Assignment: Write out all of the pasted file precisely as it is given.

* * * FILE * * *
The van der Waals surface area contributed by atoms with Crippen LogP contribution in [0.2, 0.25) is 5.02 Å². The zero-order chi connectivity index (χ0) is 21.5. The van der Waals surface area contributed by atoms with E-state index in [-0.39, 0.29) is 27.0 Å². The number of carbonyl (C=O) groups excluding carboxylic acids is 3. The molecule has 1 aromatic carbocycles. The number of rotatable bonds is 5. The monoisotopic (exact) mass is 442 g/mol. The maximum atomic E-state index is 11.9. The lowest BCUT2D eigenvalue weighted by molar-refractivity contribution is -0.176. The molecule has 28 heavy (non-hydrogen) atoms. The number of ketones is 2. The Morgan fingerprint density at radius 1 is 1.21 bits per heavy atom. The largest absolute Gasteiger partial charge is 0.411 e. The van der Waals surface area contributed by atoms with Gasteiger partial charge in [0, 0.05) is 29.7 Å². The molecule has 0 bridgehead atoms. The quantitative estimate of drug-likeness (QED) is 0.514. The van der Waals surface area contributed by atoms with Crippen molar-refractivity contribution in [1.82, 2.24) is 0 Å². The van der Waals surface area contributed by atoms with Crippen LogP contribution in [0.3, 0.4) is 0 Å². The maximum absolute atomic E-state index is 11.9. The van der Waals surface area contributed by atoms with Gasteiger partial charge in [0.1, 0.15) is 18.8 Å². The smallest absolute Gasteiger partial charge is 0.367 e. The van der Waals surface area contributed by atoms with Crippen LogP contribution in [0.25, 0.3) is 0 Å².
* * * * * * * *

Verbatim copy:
The van der Waals surface area contributed by atoms with Crippen LogP contribution in [0.2, 0.25) is 5.02 Å². The zero-order chi connectivity index (χ0) is 21.5. The van der Waals surface area contributed by atoms with E-state index in [-0.39, 0.29) is 27.0 Å². The number of carbonyl (C=O) groups excluding carboxylic acids is 3. The molecule has 1 aromatic carbocycles. The number of rotatable bonds is 5. The monoisotopic (exact) mass is 442 g/mol. The maximum atomic E-state index is 11.9. The lowest BCUT2D eigenvalue weighted by molar-refractivity contribution is -0.176. The molecule has 28 heavy (non-hydrogen) atoms. The number of ketones is 2. The Morgan fingerprint density at radius 1 is 1.21 bits per heavy atom. The largest absolute Gasteiger partial charge is 0.411 e. The van der Waals surface area contributed by atoms with Gasteiger partial charge in [0, 0.05) is 29.7 Å². The molecule has 0 bridgehead atoms. The quantitative estimate of drug-likeness (QED) is 0.514. The van der Waals surface area contributed by atoms with Crippen molar-refractivity contribution in [1.82, 2.24) is 0 Å². The van der Waals surface area contributed by atoms with Crippen LogP contribution in [0.3, 0.4) is 0 Å². The maximum absolute atomic E-state index is 11.9. The van der Waals surface area contributed by atoms with Gasteiger partial charge in [0.1, 0.15) is 18.8 Å². The smallest absolute Gasteiger partial charge is 0.367 e. The van der Waals surface area contributed by atoms with Crippen LogP contribution in [0.25, 0.3) is 0 Å².